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Explicit and Implicit Types of Communication

Title: Explicit and Implicit Types of Communication: A Conceptualization of Intra-Team Communication in the Sport of Tennis.
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Name(s): Lausic, Domagoj, author
Tenenbaum, Gershon, professor directing thesis
Eccles, David, committee member
Jeong, Allan, committee member
Johnson, Tristan, committee member
Department of Educational Psychology and Learning Systems, degree granting department
Florida State University, degree granting institution
Type of Resource: text
Genre: Text
Issuance: monographic
Date Issued: 2005
Publisher: Florida State University
Place of Publication: Tallahassee, Florida
Physical Form: computer
online resource
Extent: 1 online resource
Language(s): English
Abstract/Description: The present study examined the concept of intra-team communication, which engages two or more individuals in a message exchange. In this process the sender transmits ideas, knowledge, and thoughts to the receiving party, either a teammate or a team, via explicit (verbal) or implicit (nonverbal) channels. Since the team communication influences performance outcome (Fiore et al., 2001), the current study observed differences between more effective and less effective tennis teams in the game of doubles by inspecting communication patterns and counting message exchanges. Participants consisted of high skill players from NCAA Division I Florida State Women's Tennis Team. They were involved in a competition condition where one doubles team contended against another. The matches were video and audio taped in order to capture communication that took place between and during the points. Following the matches, the participants were interviewed, so that remaining communication, which was not entirely captured during taping, could be revealed and data triangulated. To analyze communication data, Data Analysis Tool software (Jeong, 2003) was used. The results indicated that better performing teams used certain patterns more frequently (Action statement > Action statement, Uncertainty statement > Acknowledgement, and Factual statement > Action statement) than the worse performing teams. In addition, worse performing teams showed greater tendency towards using Non-task statement > Non-task statement pattern than the winning teams. This indicates that winning teams showed more capacity for problem solving and coordination than the losing teams. Action statement, Uncertainty statement > Acknowledgement, and Factual statement > Action statement) than the worse performing teams. In addition, worse performing teams showed greater tendency towards using Non-task statement > Non-task statement pattern than the winning teams. This indicates that winning teams showed more capacity for problem solving and coordination than the losing teams. Acknowledgement, and Factual statement > Action statement) than the worse performing teams. In addition, worse performing teams showed greater tendency towards using Non-task statement > Non-task statement pattern than the winning teams. This indicates that winning teams showed more capacity for problem solving and coordination than the losing teams. Action statement) than the worse performing teams. In addition, worse performing teams showed greater tendency towards using Non-task statement > Non-task statement pattern than the winning teams. This indicates that winning teams showed more capacity for problem solving and coordination than the losing teams. Non-task statement pattern than the winning teams. This indicates that winning teams showed more capacity for problem solving and coordination than the losing teams. Also, winning teams were characterized by using ten significant patterns, while losing teams used only four. Besides, winning teams communicated twice as much than the losing teams. This finding is consistent with the previous research by Orasanu (1990) and Mosier and Chidester (1991). Although teams differed in the quality of communication patterns used, the quantity of types of patterns used was similar (i.e., both teams used about 20 patterns out of possible 36). However, winning teams emerged with higher number of significant patterns (i.e., ten versus four). Furthermore, winning teams used remaining nonsignificant patterns sparingly. In contrast, losing teams used all communication patterns equally and only four emerged as significant. Moreover, visual inspection of the communication diagrams confirmed that overall communication patterns of winning teams, in comparison to losing teams, created more homogeneous model of communication, making message exchange more predictable and hence advantageous in communication process. Finally, the overall results showed that most of the communication was comprised of emotional statements (i.e., more than a half) and action statements (i.e., more than a quarter). While this study confirms some of the findings of the previous research, additional research is needed to explain additional models of communication, nonverbal communication, and types of communication in relation to the task at hand (i.e., how does the type of task, for example, proactive or reactive, affect communication). Additionally, future research should be directed towards certain patterns and their beneficial values at various stages of competition.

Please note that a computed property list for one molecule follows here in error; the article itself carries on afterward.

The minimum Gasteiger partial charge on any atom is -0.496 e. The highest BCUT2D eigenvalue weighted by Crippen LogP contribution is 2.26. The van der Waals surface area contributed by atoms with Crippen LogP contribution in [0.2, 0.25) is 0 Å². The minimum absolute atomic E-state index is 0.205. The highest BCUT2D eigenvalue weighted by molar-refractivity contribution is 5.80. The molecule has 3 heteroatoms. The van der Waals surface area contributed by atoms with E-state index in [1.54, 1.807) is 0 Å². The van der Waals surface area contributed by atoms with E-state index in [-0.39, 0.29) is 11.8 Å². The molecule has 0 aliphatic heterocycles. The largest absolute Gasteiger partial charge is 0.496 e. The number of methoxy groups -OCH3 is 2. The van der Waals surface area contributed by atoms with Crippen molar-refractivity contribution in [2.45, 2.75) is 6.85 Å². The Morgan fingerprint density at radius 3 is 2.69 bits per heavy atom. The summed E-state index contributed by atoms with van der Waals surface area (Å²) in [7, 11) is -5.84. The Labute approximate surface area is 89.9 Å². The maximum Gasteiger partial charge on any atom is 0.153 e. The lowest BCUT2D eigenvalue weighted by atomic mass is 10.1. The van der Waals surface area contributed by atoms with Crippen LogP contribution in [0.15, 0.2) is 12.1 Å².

Identifier: FSU_migr_etd-3256 (IID)
Submitted Note: A Thesis submitted to the Department of Educational Psychology and Learning Systems in partial fulfillment of the requirements for the degree of Master of Science.
Degree Awarded: Spring Semester, 2005.
Date of Defense: the 3, 2004.
Keywords: DAT, Coordination, Team Communication, Problem Solving
Bibliography Note: Includes bibliographical references.
Advisory Committee: Gershon Tenenbaum, Professor Directing Thesis; David Eccles, Committee Member; Allan Jeong, Committee Member; Tristan Johnson, Committee Member.
Subject(s): Educational psychology
Persistent Link to This Record: http://purl.flvc.org/fsu/fd/FSU_migr_etd-3256
Owner Institution: FSU

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Lausic, D. (2005). Explicit and Implicit Types of Communication: A Conceptualization of Intra-Team Communication in the Sport of Tennis. Retrieved from http://purl.flvc.org/fsu/fd/FSU_migr_etd-3256